The grudging change in the language used is evident. In the third and fourth drafts there were references to:
"a gradual increase, coinciding with various EU summits and other events, in violence caused by uncontrollable elements from other countries, a fact which has clearly caused society great concern"
This is a clear reference to protests and protestors.
Through all the drafts there is an extraordinary logic. On the one hand the measure is obviously concerned with protests at EU Summits and other international meetings, on the other it refers to the definition of terrorism set out in Article 1 (which confirms fears that Article 1.iii.e. could embrace protests and trade union activity, see below), and on yet another hand it refers to Article 6 of the TEU guaranteeing fundamental rights.
The definition of terrorism in the Framework Decision covers actions which "may seriously damage a country or international organisation" where the aim is to: "unduly compel a Government or international organisation to perform or abstain from performing any act" (Article 1.ii, which covers just about every EU-wide protest). These factors need to be taken together with Article 1.iii.e. which says it covers actions:
"causing extensive destruction to a government or public facility, a transport system, an infrastructure facility, including an information system, a fixed platform located on a continental shelf, a public place or private property likely to endanger human life or result in major economic loss"
led to the concern of civil society groups that the definition is intended to embrace protests (and other democratic activity) along with terrorism.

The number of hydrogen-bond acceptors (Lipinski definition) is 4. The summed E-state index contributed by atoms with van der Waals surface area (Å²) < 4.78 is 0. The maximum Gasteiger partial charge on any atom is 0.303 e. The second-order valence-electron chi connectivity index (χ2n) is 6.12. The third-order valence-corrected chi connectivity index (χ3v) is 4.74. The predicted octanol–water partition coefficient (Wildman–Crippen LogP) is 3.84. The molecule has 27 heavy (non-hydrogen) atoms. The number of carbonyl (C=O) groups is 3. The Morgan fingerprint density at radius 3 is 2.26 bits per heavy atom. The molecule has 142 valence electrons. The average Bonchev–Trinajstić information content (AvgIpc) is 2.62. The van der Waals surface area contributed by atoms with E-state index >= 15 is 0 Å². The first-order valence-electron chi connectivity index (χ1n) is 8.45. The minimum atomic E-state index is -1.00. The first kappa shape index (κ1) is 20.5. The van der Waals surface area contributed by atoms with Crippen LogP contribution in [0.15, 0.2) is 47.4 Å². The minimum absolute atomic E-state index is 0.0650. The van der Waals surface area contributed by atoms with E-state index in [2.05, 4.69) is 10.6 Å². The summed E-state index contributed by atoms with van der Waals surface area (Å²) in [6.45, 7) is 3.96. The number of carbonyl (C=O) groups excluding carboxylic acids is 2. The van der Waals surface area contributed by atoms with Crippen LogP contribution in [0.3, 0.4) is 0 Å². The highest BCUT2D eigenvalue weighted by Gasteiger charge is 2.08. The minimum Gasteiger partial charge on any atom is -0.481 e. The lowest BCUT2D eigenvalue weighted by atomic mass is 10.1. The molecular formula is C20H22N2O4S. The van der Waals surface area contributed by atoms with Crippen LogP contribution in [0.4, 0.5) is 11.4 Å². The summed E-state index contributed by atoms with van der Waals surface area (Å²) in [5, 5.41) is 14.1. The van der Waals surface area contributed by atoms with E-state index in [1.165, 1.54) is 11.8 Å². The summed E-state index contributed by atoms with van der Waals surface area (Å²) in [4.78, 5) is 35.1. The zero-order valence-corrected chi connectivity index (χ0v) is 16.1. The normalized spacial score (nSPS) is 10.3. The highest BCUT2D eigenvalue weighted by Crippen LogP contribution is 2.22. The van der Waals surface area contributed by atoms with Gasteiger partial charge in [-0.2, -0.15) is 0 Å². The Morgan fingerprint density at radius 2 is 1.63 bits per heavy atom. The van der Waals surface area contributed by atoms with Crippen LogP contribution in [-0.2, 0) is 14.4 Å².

On 9 April the fifth draft stated that:
"the Netherlands delegation backed by some other delegations considered the description of individuals concerned by the decision is too vague"
The Netherlands government, and some others, wanted a reference to the names and organisations formally listed as terrorist groups and individuals whose funds are to be frozen (given in the 27 December Common Position and subsequently updated) - if this proposal had carried the day at least protests and protestors would have been excluded, but the majority of EU governments did not agree and the latest draft (13 May) makes no reference to those formally listed as "terrorist".
The latest version says: "to enable a rapid adoption of the text the Presidency presents the present instrument that has the legal form of a Draft Council Recommendation" - which effectively by-passes parliamentary scrutiny.
The preamble of the "Recommendation" says that there:
"might be a risk that terrorist organisations will use larger international events for carrying out terrorist offences as defined in Article 1 of the Framework Decision on combating terrorism"
The preamble goes on to refer to acts carried out by "various loose networks of terrorists" and the "need for analysis and proactive monitoring".
This is followed by five Recommendations. The first refers to exchanging information against "terrorists" who seek to achieve their criminal aims at large international events". The second says the standard form should be used "to exchange such information as is considered necessary or desirable" in accordance with national laws (which differ from state to state). The third says "care" should be taken that the information exchanged "concerns individuals with a police record in connection with terrorism as defined in the framework decision on combating terrorism". The fourth says that information should refer to "members of actual organised groups run by terrorist organisations for the purpose of achieving their own destabilisation and propaganda aims" and must not relate to people exercising their rights as set out in Article 6 of the TEU. The fifth and final Recommendation says member states should "use the BDL network for the exchange of data" (that is, the national internal security agencies). Attached to the "Recommendation" is a form called: "Template for exchanging information regarding terrorists" including "passport number", "violent acts" and "scars" and provides space for the inclusion of a photo and fingerprints.
UK Home Office Minister says: "No major policy implications"